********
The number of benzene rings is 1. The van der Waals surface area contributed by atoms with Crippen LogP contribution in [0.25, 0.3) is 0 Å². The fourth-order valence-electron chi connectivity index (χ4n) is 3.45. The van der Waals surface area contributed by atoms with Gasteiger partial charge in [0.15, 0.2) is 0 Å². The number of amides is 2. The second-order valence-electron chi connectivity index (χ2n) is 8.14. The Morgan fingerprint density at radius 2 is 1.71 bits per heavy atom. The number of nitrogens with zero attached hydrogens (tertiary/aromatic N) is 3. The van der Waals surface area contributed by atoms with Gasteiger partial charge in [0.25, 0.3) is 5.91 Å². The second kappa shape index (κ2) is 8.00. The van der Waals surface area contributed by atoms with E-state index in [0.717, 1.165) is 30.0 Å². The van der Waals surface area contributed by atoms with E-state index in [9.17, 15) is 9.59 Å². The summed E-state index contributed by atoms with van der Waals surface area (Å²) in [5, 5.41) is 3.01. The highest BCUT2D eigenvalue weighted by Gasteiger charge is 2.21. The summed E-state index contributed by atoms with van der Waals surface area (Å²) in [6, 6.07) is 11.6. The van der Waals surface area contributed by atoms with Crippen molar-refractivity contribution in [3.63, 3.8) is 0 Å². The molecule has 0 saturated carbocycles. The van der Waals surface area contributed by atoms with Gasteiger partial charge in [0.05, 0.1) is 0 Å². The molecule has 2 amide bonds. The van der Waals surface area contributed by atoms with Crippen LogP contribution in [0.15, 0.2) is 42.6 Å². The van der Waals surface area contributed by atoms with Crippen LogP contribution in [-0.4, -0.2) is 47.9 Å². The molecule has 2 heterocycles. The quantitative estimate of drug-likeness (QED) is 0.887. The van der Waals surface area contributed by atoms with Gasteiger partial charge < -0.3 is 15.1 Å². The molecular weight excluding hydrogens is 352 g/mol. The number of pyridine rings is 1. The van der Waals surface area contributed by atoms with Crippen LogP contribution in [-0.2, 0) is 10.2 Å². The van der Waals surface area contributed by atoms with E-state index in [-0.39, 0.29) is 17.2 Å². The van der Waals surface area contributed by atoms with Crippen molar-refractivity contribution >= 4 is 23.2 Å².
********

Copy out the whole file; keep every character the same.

The number of benzene rings is 1. The van der Waals surface area contributed by atoms with Crippen LogP contribution in [0.25, 0.3) is 0 Å². The fourth-order valence-electron chi connectivity index (χ4n) is 3.45. The van der Waals surface area contributed by atoms with Gasteiger partial charge in [0.15, 0.2) is 0 Å². The number of amides is 2. The second-order valence-electron chi connectivity index (χ2n) is 8.14. The Morgan fingerprint density at radius 2 is 1.71 bits per heavy atom. The number of nitrogens with zero attached hydrogens (tertiary/aromatic N) is 3. The van der Waals surface area contributed by atoms with Gasteiger partial charge in [0.25, 0.3) is 5.91 Å². The second kappa shape index (κ2) is 8.00. The van der Waals surface area contributed by atoms with E-state index in [0.717, 1.165) is 30.0 Å². The van der Waals surface area contributed by atoms with E-state index in [9.17, 15) is 9.59 Å². The summed E-state index contributed by atoms with van der Waals surface area (Å²) in [5, 5.41) is 3.01. The highest BCUT2D eigenvalue weighted by Gasteiger charge is 2.21. The summed E-state index contributed by atoms with van der Waals surface area (Å²) in [6, 6.07) is 11.6. The van der Waals surface area contributed by atoms with Crippen molar-refractivity contribution in [3.63, 3.8) is 0 Å². The molecule has 0 saturated carbocycles. The van der Waals surface area contributed by atoms with Gasteiger partial charge in [0.05, 0.1) is 0 Å². The molecule has 2 amide bonds. The van der Waals surface area contributed by atoms with Crippen LogP contribution in [0.15, 0.2) is 42.6 Å². The van der Waals surface area contributed by atoms with Crippen LogP contribution in [-0.4, -0.2) is 47.9 Å². The molecule has 2 heterocycles. The quantitative estimate of drug-likeness (QED) is 0.887. The van der Waals surface area contributed by atoms with Gasteiger partial charge < -0.3 is 15.1 Å². The molecular weight excluding hydrogens is 352 g/mol. The number of pyridine rings is 1. The van der Waals surface area contributed by atoms with Crippen LogP contribution in [-0.2, 0) is 10.2 Å². The van der Waals surface area contributed by atoms with E-state index in [-0.39, 0.29) is 17.2 Å². The van der Waals surface area contributed by atoms with Crippen molar-refractivity contribution >= 4 is 23.2 Å².